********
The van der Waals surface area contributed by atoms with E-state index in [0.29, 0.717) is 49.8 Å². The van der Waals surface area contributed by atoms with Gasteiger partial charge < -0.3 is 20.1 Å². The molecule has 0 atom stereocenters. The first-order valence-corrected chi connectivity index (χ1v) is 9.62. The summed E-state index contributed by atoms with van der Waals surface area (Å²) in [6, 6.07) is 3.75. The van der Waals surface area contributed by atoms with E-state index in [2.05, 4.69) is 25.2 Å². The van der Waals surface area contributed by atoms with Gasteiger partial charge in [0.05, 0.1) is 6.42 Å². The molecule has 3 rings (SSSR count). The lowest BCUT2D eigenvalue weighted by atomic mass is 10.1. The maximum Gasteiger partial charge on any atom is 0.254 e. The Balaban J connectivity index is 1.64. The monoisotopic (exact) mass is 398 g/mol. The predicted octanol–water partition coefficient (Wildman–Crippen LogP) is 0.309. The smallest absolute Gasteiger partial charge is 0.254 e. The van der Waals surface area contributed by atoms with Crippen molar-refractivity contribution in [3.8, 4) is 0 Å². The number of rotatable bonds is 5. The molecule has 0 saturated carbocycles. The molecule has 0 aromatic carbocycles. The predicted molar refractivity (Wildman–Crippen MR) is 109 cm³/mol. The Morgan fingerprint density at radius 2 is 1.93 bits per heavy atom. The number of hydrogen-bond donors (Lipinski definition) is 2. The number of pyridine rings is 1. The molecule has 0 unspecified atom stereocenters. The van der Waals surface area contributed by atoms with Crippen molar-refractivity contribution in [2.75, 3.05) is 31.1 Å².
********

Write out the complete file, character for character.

The van der Waals surface area contributed by atoms with E-state index in [0.29, 0.717) is 49.8 Å². The van der Waals surface area contributed by atoms with Gasteiger partial charge < -0.3 is 20.1 Å². The molecule has 0 atom stereocenters. The first-order valence-corrected chi connectivity index (χ1v) is 9.62. The summed E-state index contributed by atoms with van der Waals surface area (Å²) in [6, 6.07) is 3.75. The van der Waals surface area contributed by atoms with E-state index in [2.05, 4.69) is 25.2 Å². The van der Waals surface area contributed by atoms with Gasteiger partial charge in [0.05, 0.1) is 6.42 Å². The molecule has 3 rings (SSSR count). The lowest BCUT2D eigenvalue weighted by atomic mass is 10.1. The maximum Gasteiger partial charge on any atom is 0.254 e. The Balaban J connectivity index is 1.64. The monoisotopic (exact) mass is 398 g/mol. The predicted octanol–water partition coefficient (Wildman–Crippen LogP) is 0.309. The smallest absolute Gasteiger partial charge is 0.254 e. The van der Waals surface area contributed by atoms with Crippen molar-refractivity contribution in [3.8, 4) is 0 Å². The number of rotatable bonds is 5. The molecule has 0 saturated carbocycles. The molecule has 0 aromatic carbocycles. The predicted molar refractivity (Wildman–Crippen MR) is 109 cm³/mol. The Morgan fingerprint density at radius 2 is 1.93 bits per heavy atom. The number of hydrogen-bond donors (Lipinski definition) is 2. The number of pyridine rings is 1. The molecule has 0 unspecified atom stereocenters. The van der Waals surface area contributed by atoms with Crippen molar-refractivity contribution in [2.75, 3.05) is 31.1 Å².